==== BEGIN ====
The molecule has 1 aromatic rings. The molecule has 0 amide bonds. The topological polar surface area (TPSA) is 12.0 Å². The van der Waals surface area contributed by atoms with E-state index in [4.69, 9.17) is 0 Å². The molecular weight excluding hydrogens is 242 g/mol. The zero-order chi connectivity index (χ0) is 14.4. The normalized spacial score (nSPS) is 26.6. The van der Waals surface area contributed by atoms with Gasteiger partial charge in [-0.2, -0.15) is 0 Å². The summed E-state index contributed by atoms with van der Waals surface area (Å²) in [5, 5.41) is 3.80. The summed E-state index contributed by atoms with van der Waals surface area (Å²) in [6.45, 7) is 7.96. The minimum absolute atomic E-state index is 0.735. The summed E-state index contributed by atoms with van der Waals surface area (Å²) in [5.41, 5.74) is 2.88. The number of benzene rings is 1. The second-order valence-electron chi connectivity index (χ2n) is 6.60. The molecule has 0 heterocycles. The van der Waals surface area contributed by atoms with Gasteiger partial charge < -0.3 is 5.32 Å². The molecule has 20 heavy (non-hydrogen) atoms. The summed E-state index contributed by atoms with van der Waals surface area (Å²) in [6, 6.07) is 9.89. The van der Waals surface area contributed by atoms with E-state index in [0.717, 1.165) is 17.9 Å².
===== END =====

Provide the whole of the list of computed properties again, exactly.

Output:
The molecule has 1 aromatic rings. The molecule has 0 amide bonds. The topological polar surface area (TPSA) is 12.0 Å². The van der Waals surface area contributed by atoms with E-state index in [4.69, 9.17) is 0 Å². The molecular weight excluding hydrogens is 242 g/mol. The zero-order chi connectivity index (χ0) is 14.4. The normalized spacial score (nSPS) is 26.6. The van der Waals surface area contributed by atoms with Gasteiger partial charge in [-0.2, -0.15) is 0 Å². The summed E-state index contributed by atoms with van der Waals surface area (Å²) in [5, 5.41) is 3.80. The summed E-state index contributed by atoms with van der Waals surface area (Å²) in [6.45, 7) is 7.96. The minimum absolute atomic E-state index is 0.735. The summed E-state index contributed by atoms with van der Waals surface area (Å²) in [5.41, 5.74) is 2.88. The number of benzene rings is 1. The second-order valence-electron chi connectivity index (χ2n) is 6.60. The molecule has 0 heterocycles. The van der Waals surface area contributed by atoms with Gasteiger partial charge < -0.3 is 5.32 Å². The molecule has 20 heavy (non-hydrogen) atoms. The summed E-state index contributed by atoms with van der Waals surface area (Å²) in [6, 6.07) is 9.89. The van der Waals surface area contributed by atoms with E-state index in [0.717, 1.165) is 17.9 Å².